Concerns about Tim Lincecum after his so-so spring were put to rest on Monday in Houston after the two-time Cy Young winner blanked the Stros over seven innings. Lincecum held a weak Houston lineup to four hits and no runs, while also striking out seven. Outside of a small jam in the sixth inning, he was nearly flawless.

Phillies 11, Nationals 1
It didn’t take long for Roy Halladay to impress his new teammates. He pitched seven innings against the Nationals on Monday, allowing one run on just six hits while striking out nine. The lone run actually scored in the first inning, but Washington looked overmatched after that point.

Rangers 5, Blue Jays 4
Shaun Marcum had a no hitter through six innings on Monday before the Rangers finally got to him in the seventh. Texas erased a 3-0 and 4-3 deficit to win 5-4 with two runs in the ninth. Catcher Jarrod Saltalamacchia came through in the clutch, delivering a bases-loaded, walk-off single to win it for the Rangers.

Photo from fOTOGLIF

MLB Opening Week: 10 Things to Watch

While nothing beats the opening weekend in football, I’ll always have a special place in my heart for the start of a new baseball season. With a sense of a new beginning, the opening week of baseball brings hope and excitement to fans across the country.

Then you realize that you’re favorite team is the Pirates, Royals or Nationals and all that hope gets crushed. It’s an ugly realization, but it is what it is.

As baseball is set to kick off a new season, here are 10 things to keep an eye on this week.

1. Roy Halladay makes his Philles debut
Fans will have to wait until next weekend to see Halladay make his Philadelphia debut, but they probably won’t have to wait long to see him dominate in red and white. Halladay will start against the Nationals on Opening Day and then at Houston five days later, which means he gets tune ups against two of the weaker teams in the National League. He shouldn’t have any issues making the early-season transition to the NL – outside of hitting, of course. Unless he succumbs to the pressure of pitching in Philadelphia, Halladay will likely have plenty of success throughout the entire season.

2. Jason Heyward’s MLB debut
The top position player prospect in baseball will enter the 2010 season as the Braves’ starting right fielder. The former 2007 first round pick hit .323 with 17 homers and 63 RBI between three stops in the minor leagues last season and might be the difference between the Braves finishing in the middle of the pack in the National League, or securing a postseason berth. Heyward doesn’t have one breakout skill, but he’s a five-tool player who takes a patient approach to the plate and exhibits good bat speed. He’s also a solid defender, with above-average speed and can play multiple outfield positions. If Heyward turns out to be the real deal, then so too will the Braves.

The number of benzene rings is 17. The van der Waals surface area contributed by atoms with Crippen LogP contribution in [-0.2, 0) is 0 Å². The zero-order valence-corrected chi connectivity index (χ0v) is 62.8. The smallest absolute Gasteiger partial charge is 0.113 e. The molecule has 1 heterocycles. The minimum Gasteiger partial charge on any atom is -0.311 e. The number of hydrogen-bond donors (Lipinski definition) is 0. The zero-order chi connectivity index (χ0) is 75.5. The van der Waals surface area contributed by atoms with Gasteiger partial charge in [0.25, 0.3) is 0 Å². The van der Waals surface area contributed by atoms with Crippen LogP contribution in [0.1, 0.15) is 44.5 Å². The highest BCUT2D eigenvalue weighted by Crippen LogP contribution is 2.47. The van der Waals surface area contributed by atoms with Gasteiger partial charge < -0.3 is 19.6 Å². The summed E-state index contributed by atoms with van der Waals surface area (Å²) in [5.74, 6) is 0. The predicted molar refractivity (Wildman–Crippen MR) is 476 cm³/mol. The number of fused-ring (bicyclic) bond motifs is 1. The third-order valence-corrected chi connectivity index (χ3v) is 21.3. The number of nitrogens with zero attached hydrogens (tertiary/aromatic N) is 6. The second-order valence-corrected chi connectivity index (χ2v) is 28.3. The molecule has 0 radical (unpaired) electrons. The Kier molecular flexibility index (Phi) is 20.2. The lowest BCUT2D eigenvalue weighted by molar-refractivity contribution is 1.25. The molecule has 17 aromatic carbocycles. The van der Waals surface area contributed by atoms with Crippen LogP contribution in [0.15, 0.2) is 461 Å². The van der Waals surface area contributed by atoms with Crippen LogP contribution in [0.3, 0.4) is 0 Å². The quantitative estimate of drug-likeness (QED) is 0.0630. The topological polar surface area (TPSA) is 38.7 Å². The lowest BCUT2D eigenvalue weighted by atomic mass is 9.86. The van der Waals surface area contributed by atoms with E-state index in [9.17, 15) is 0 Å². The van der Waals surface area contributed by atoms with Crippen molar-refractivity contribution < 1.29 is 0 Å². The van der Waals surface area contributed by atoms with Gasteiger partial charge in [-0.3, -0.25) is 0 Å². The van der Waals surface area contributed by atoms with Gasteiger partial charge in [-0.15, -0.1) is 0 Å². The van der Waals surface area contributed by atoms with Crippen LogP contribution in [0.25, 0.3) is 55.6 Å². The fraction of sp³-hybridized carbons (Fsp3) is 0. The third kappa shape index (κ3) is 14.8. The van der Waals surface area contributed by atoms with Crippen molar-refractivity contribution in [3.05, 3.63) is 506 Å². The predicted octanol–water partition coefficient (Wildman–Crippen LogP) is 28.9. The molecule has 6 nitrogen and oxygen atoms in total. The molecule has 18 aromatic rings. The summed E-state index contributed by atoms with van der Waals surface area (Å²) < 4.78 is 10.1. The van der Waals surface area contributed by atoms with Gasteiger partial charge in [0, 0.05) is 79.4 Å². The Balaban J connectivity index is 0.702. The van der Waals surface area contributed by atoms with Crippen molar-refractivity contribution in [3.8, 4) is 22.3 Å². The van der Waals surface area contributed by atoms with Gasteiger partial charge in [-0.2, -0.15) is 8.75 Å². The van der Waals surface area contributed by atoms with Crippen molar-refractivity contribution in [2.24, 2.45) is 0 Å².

3. Can Jon Rauch fill Joe Nathan’s shoes?
After Nathan decided to have Tommy John surgery and therefore miss the entire 2010 season, Twins manager Ron Gardenhire said that the club would employ a closer-by-committee situation with their bullpen. But Gardenhire quickly went back on that decision, instead choosing to go with Rauch as his full-time closer. The question now becomes: Will Rauch be the same reliable pitcher he was last year in Minnesota or the one that struggled in Arizona in the first half? Rauch isn’t the long-term solution, but he doesn’t have to be either. He just has to be dependable this season to help bridge the gap until Nathan returns to full health in 2011.

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Five new playoff contenders for the 2010 MLB season

While some enthusiasts will argue otherwise, there’s usually not a lot of change from one year to the next in baseball. Most pundits expect the Yankees, Phillies, Red Sox, Angels, Cardinals, Twins, Dodgers and Rockies (all eight teams that made the playoffs in 2009) to be good again this year. MLB isn’t like the NFL where teams make unexpected playoff runs every year.

That said, that doesn’t mean there aren’t a couple of sleepers to watch out for in 2010. Below are five clubs that didn’t make the postseason last year that have the best odds (in my estimation) of making the playoffs this season.

1. Chicago White Sox
If you read the 2010 MLB season preview, you’re not surprised to see the White Sox at the top of this list. As long as Jake Peavy stays healthy, Chicago arguably has the best starting rotation one through five in the American League. (Boston fans may argue otherwise, but Boston fans can also shove off…just kidding…although not really.) But the key to the Chi Sox’s success this season lies in their offense. Yes, I’m banking on veterans Carlos Quentin, Alex Rios, Mark Teahen, Paul Konerko and Mark Kotsay to have productive years and yes, that may be asking a lot. But Gordon Beckham looks like a star in the making and the addition of Juan Pierre gives the Sox a solid leadoff hitter. I’m well aware that Chicago could finish third in a three-team race in the AL Central, but their pitching is going to keep them competitive all season and I’m willing to bet that their offense won’t be as bad as many believe.

2. Seattle Mariners
The Mariners have all the pieces in place to not only compete for the AL Wild Card, but also unseat the Angels in the AL West. Along with Felix Hernandez, the acquisition of Cliff Lee now gives Seattle the best 1-2 punch in the American League outside of Boston’s Josh Beckett and John Lackey. The problem is that the lineup lacks major punch. Chone Figgins and Ichiro give the M’s quality bats at the top of the order, but can this team score enough runs on a nightly basis? The club has been built on pitching and defense but if they want to make the postseason, the Mariners will have to prove that they can overcome a powerless lineup.